"I know that God will take care of us and we do what we can to move forward," said Wendy Lee of Badger, Minnesota
ROSEAU, Minn. — Just for a moment, imagine all of the things you do each day with your legs. Now imagine you only have one leg. How would you get along?
For one northern Minnesota woman, it became reality. And then another shocking event happened: she lost her other leg.
Wendy Lee is nothing if not a survivor. Just as she was getting used to her new normal, life with a prosthetic leg, fate dealt her another round.
Throw in the recent loss of the family dairy operation, insurance worries and what happens next you wouldn’t be alone in wondering how she keeps it all together.
But through it all, Wendy is getting stronger and has a positive attitude that just won’t stop.
Wendy is using every last ounce of her upper body strength just to try and stand up on one prosthetic leg. It’s a motion that most of us take for granted.
She hits her goal of 10 seconds but with a lot of help.
The rural Badger, Minnesota woman has been through hell and back, twice, over the course of a year and a half.
Her story almost too unbelievable to be true. But she has lived it, every last excruciating detail, with her husband of nearly 18 years, Stacey, by her side.
“Still here. And whatever is thrown at us we’ll get through it,” says Wendy with her husband, Stacey, by her side.
To understand where they are now, we have to go back to the summer of 2018 and a scare with her foot.
“I had stepped down I heard a crack I felt pain but thought it was nothing.”
But it was. Wendy’s foot was broken and started to swell under the arch. Then one day it busted open.”
“And it was wet and I’m like ‘Oh, I think I better go to the Emergency Room.'”
They gave Wendy some antibiotics, set up an MRI and sent her home. Two days later an answer came.
“They considered it osteomyelitis, which is an infection of the bone.”
The bone was not only broken and infected, it had spread to other bones in her foot. The options included having those bones removed with part of the foot or…
“Amputate. So I chose to amputate because it was the quicker way to recovery, quicker way to get a prosthesis on this side.”
She was admitted to LifeCare and had a bad reaction to an antibiotic. Her kidneys went from full function to just 7 percent in four days.
“They tried to flush my kidneys here, I ended up gaining 33 pounds of fluid.”
Wendy was moved to Grand Forks and a treatment that caused her to lose 34 pounds in three and a half days. When her kidneys were at 40 percent, her doctor took action.
“So i had my leg amputated on August 21 of 2018.”
Wendy soon had her prosthetic leg and learned how to get around with the help of a walker. By mid-winter she was walking with a cane and everything was good until last Halloween 2019. That’s when a callus on her good remaining leg suddenly changed color.
“I think something’s wrong.”
She asked her husband Stacy to remove her sock.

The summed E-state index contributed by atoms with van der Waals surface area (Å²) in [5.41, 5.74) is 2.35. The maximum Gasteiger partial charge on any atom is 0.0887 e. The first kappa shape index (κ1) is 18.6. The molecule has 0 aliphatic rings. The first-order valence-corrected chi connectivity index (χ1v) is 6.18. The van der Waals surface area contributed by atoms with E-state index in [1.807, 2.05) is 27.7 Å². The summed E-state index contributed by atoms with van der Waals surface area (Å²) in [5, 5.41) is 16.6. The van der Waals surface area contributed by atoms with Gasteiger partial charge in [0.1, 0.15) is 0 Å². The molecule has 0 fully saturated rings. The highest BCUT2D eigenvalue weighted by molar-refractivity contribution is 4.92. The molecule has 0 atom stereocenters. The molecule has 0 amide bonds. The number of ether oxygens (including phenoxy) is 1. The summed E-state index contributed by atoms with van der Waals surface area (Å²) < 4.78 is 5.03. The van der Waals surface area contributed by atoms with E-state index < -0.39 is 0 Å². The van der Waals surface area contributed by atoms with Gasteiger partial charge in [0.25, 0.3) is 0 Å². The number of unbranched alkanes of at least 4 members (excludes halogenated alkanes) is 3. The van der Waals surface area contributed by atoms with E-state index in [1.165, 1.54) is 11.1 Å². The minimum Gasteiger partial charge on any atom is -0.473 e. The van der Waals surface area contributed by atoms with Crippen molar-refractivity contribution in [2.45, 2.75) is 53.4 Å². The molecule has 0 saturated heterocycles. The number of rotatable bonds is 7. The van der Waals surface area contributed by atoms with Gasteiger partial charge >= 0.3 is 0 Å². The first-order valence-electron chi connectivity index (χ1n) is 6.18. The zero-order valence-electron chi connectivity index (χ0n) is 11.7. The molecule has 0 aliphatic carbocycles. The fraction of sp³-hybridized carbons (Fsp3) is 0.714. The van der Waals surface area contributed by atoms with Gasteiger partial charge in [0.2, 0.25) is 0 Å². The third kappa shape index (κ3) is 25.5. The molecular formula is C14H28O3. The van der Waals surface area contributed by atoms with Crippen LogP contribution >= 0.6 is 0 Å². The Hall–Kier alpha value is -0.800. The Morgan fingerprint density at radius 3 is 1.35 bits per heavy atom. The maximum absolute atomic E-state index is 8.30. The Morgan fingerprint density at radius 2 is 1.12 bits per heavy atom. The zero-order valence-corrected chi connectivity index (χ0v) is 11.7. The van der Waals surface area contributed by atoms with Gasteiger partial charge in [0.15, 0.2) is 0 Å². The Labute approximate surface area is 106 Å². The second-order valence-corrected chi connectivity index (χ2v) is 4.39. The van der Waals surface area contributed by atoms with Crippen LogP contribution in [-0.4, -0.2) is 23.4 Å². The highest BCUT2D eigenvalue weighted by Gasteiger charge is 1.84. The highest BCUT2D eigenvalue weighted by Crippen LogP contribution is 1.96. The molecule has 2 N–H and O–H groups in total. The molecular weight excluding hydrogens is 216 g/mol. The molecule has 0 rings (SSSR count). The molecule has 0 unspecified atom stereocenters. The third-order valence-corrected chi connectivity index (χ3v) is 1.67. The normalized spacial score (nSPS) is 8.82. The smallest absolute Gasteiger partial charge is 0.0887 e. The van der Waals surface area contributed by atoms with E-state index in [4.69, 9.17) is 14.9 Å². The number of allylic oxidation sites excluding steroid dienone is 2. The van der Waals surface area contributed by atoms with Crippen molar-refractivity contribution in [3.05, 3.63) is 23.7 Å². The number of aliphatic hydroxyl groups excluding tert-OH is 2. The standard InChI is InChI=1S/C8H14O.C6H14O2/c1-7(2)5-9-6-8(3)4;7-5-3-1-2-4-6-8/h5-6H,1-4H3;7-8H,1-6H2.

“He took the sock off and that callus was black, half of my foot was red.”
They immediately left their Badger farm heading back to LifeCare in Roseau which transported her by ambulance to Grand Forks.
“By the time I got there the redness was half-way up my leg / they took an X-ray of the bottom of my foot and they said we think it’s flesh eating bacteria.”
Wendy believes fall flooding conditions are to blame.
“We have flood water around our farm at the time and maybe my dog ran through it and brought some of that water in the house and maybe my sock got a little wet on the bottom and seeped through maybe a crack in that spot. It’s one of those fluke things.”
Her doctor in Grand Forks determined that it was indeed flesh eating bacteria and an operation was needed within the hour to save her life.
“They decided to amputate and they took the skin from just below the knee down.”
Yes. For the second time in just over a year, Wendy underwent a leg amputation making her a bilateral amputee. She was moved back to LifeCare in Roseau in mid-December. She is going through rehab each day and making progress.
“She is one strong person to go through so many surgeries back to back and stuff and always positive about everything you know,” said Stacey Lee.
As if losing both legs wasn’t enough, Wendy and her husband have also had to endure the loss of their dairy operation a couple of years ago.
Wendy said, “The milk checks weren’t large enough and the bills were getting bigger and everything was starting to break down.”
Stacey took at job at Intercept Industries in Roseau mounting tires for Polaris and Arctic Cat ATV’s.
“It’s very different. You go from being your own boss working with animals to working with co-workers, it’s always interesting,” said Stacey
They have insurance thanks to his job, but it doesn’t always cover everything. So the couple also faces financial strain.
“I know that God will take care of us and we do what we can to move forward,” said Wendy.
From becoming a double amputee, to dealing with insurance issues and the loss of her dairy cows one thing remains: her positive attitude.
Her ability to crack a joke and laugh might be the best medicine.
“You know he should have talked more,” laughs Wendy.
“You did a good job,” said a laughing Stacey.
Wendy hopes to go home soon. As you can imagine, the bills are piling up.
There is a GoFundMe page here that is accepting donations or you can send a check or drop off a donation at Border State Bank in Badger.
Border State Bank
202 South Main Street
Badger, Minnesota 56714